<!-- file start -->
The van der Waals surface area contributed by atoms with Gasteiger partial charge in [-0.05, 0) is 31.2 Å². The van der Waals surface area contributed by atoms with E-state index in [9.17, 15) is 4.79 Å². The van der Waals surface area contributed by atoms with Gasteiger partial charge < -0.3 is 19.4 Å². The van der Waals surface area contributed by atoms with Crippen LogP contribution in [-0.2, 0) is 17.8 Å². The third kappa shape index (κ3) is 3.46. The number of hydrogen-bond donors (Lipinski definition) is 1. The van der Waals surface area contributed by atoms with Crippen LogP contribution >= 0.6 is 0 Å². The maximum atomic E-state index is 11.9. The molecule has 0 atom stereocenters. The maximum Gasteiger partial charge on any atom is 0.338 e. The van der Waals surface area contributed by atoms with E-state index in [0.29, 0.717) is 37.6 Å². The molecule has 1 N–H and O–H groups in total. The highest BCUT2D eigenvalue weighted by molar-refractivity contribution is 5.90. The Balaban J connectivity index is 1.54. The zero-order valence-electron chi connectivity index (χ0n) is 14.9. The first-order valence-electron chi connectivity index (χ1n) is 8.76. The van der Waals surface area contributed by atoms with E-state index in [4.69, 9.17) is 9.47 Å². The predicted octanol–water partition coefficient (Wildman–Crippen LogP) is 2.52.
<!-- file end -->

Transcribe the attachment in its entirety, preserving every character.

The van der Waals surface area contributed by atoms with Gasteiger partial charge in [-0.05, 0) is 31.2 Å². The van der Waals surface area contributed by atoms with E-state index in [9.17, 15) is 4.79 Å². The van der Waals surface area contributed by atoms with Gasteiger partial charge < -0.3 is 19.4 Å². The van der Waals surface area contributed by atoms with Crippen LogP contribution in [-0.2, 0) is 17.8 Å². The third kappa shape index (κ3) is 3.46. The number of hydrogen-bond donors (Lipinski definition) is 1. The van der Waals surface area contributed by atoms with Crippen LogP contribution >= 0.6 is 0 Å². The maximum atomic E-state index is 11.9. The molecule has 0 atom stereocenters. The maximum Gasteiger partial charge on any atom is 0.338 e. The van der Waals surface area contributed by atoms with E-state index in [0.29, 0.717) is 37.6 Å². The molecule has 1 N–H and O–H groups in total. The highest BCUT2D eigenvalue weighted by molar-refractivity contribution is 5.90. The Balaban J connectivity index is 1.54. The zero-order valence-electron chi connectivity index (χ0n) is 14.9. The first-order valence-electron chi connectivity index (χ1n) is 8.76. The van der Waals surface area contributed by atoms with E-state index in [4.69, 9.17) is 9.47 Å². The predicted octanol–water partition coefficient (Wildman–Crippen LogP) is 2.52.